The first thing that I would like to stress, is the use of On Base Percentage (OBP) instead of traditional batting average. Batting average is designed to tell you the rate at which a batter reaches base, yet, a walk, which is a significant victory for the hitter, is considered a draw (no hit, no AB). However, drawing a walk does not require the ball to fall in between fielders, does not require a swing, and requires the pitcher to throw in excess of 4 pitches. As such, drawing walks is a massively important skill, and should be reflected in the simple "how often do you succeed" ratio. For example, Alex Rodriguez usually hits at or below .300, and Robinson Cano usually hits above .300, but because A-Rod walks and Cano doesn't, A-Rod succeeds in a higher percentage of his plate appearances. And finally, the easiest way to report this in context is with a players "triple slash" of Batting Average / On Base Percentage / Slugging Percentage.

Now, to look at balls that are actually put into play. The things that I first look at before anything else are LD%, GB%, FB%, and K%. These "contact peripherals" give you a very good idea of the distribution of at bats that end up in line drives, ground balls, fly balls, and strike outs, and they all have different hitting characteristics that they point to. Obviously, line drives for a hitter are excellent, and anything in excess of 20% is considered to be making great contact at the plate. And line drive percentage also gives rise to the idea of "ball in play luck," centered around Batting Average on Balls In Play (BABIP).

The general rule of thumb is that BABIP ~ LD% + .120 (so if you are hitting 20% LD, you would expect a .320 BABIP), and should serve to give you a good idea of who is having balls fall in for them, and who isn't. For example, Curtis Granderson is hitting line drives at a 25.7% rate (so, using the rule above, we would expect a .377 BABIP); however, his BABIP is currently at .280. Therefore, if Granderson continues to make solid contact at the same rate, we can expect positive regression.

Some metrics to consider:

On Base Percentage Plus Slugging Percentage (OPS) - OPS is probably the simplest of the advanced statistics. By simply adding the rate at which a batter gets on base, with the amount of total bases per plate appearance, you have a basic understanding of worth at the plate. It is much the simplest way of giving extra weight to extra base hits.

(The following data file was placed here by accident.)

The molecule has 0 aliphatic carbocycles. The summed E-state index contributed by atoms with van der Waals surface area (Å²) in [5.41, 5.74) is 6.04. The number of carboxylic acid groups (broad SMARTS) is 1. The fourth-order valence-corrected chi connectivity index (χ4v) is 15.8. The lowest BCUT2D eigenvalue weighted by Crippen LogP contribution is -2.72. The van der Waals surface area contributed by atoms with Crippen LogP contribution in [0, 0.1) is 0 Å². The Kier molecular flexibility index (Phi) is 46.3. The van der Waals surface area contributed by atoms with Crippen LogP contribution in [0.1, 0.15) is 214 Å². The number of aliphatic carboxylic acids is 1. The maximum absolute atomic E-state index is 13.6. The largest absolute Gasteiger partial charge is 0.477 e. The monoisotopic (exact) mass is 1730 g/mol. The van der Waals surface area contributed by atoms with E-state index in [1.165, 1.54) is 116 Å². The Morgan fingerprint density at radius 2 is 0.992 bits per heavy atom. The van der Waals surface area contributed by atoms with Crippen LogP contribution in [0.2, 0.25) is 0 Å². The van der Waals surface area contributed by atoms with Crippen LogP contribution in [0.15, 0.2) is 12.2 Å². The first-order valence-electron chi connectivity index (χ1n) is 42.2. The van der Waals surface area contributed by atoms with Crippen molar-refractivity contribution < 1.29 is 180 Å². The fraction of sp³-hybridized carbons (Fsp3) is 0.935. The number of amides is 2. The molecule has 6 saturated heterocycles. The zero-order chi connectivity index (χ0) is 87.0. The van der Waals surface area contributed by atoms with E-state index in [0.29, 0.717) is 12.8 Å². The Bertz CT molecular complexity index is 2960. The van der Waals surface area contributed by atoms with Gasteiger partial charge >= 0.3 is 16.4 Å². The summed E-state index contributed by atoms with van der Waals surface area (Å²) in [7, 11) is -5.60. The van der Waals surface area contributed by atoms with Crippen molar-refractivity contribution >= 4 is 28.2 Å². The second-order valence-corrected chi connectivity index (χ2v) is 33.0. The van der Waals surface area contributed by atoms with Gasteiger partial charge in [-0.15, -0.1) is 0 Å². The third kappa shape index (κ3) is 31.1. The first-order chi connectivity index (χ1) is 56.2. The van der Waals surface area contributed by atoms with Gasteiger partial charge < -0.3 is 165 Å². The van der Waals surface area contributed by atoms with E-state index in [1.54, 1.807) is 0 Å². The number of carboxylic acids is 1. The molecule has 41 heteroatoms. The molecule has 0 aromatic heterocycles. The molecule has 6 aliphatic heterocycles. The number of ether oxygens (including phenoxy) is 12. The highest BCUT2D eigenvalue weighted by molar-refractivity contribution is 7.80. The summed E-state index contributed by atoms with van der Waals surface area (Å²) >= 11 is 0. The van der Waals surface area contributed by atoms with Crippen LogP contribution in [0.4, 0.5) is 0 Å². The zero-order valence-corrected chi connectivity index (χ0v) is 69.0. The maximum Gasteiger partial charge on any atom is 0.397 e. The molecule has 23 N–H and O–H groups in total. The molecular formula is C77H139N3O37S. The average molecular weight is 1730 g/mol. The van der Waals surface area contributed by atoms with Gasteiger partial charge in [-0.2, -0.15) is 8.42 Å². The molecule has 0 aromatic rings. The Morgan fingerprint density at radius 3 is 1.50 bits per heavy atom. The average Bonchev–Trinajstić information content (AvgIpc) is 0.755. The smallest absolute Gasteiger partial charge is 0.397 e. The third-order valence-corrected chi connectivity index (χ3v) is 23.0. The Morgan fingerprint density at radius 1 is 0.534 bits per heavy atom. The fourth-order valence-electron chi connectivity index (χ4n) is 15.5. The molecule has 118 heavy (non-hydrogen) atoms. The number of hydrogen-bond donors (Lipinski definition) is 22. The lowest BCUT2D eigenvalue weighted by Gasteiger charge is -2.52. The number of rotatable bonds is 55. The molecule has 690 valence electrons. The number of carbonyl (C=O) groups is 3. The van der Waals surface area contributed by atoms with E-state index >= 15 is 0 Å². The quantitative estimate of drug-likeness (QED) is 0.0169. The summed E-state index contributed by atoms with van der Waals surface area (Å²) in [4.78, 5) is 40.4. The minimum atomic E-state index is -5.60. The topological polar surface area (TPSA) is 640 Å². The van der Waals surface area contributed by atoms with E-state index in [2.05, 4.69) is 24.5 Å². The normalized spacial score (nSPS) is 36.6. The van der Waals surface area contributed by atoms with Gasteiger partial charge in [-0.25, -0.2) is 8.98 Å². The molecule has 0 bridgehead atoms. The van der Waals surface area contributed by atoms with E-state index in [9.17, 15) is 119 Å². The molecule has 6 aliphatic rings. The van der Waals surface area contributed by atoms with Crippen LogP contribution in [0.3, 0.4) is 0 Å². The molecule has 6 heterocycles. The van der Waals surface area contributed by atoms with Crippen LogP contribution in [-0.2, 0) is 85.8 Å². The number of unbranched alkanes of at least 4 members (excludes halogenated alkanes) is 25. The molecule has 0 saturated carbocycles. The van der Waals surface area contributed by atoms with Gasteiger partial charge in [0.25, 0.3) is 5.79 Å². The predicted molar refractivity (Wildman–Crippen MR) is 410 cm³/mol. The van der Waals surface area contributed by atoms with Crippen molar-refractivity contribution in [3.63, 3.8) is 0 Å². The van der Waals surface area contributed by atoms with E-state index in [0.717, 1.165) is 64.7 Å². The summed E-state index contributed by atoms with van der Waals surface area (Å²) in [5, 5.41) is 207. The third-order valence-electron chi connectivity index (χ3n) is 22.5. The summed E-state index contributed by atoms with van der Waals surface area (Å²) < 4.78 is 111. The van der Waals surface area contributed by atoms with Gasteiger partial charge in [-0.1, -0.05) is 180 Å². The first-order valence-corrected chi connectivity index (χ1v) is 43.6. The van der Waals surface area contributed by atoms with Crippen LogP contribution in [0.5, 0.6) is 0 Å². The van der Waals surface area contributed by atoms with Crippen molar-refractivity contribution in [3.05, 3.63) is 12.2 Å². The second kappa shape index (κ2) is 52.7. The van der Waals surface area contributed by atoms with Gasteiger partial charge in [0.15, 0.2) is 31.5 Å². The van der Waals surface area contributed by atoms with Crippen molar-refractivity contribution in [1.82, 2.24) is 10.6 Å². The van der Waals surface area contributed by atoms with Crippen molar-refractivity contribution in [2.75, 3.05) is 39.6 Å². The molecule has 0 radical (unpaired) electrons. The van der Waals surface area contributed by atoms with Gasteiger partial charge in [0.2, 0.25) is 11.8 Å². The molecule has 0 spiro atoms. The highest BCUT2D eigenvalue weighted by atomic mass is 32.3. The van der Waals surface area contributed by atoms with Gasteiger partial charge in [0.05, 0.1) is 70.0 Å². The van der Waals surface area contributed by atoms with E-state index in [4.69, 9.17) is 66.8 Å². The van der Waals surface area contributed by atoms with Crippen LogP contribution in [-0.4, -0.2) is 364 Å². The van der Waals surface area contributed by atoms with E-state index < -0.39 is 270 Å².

Gross Production Average (GPA) - One of the main shortcomings of OPS is that a point of OBP and a point of SLG are considered equal. They are not. As the average OBP is considerably lower than the average SLG, each point must be weighted more. GPA is calculated as (1.8*OBP + SLG)/4 in order to give more weight to the OBP term.

More advanced metrics such as wOBA and wRC+ make use of other offensive feats, such as stealing bases and assign different weights to different situational batting events, and are probably the most trustworthy if you want an "all inclusive" comparison of batting value.

Another attempt at an all inclusive measurement of value is Wins Above Replacement (WAR). WAR uses wOBA and Ultimate Zone Rating (UZR) in an attempt to determine the total value of a player both offensively and defensively over a league average AAA level backup. Meaning, how many more wins would the Yankees have with Alex Rodriguez playing 3rd base instead of having the average AAA 3rd basemen?

Well, that's about all that I've got as far as a "quick overview" goes. If this is something of interest, there is worlds of information available, and Fangraphs has become an expanding powerhouse of knowledge and data. The thing to remember with this type of analysis is that it's never going to be a perfect system, but hopefully, we can give ourselves better analytical tools to objectively evaluate and compare the skills and performances of individual players.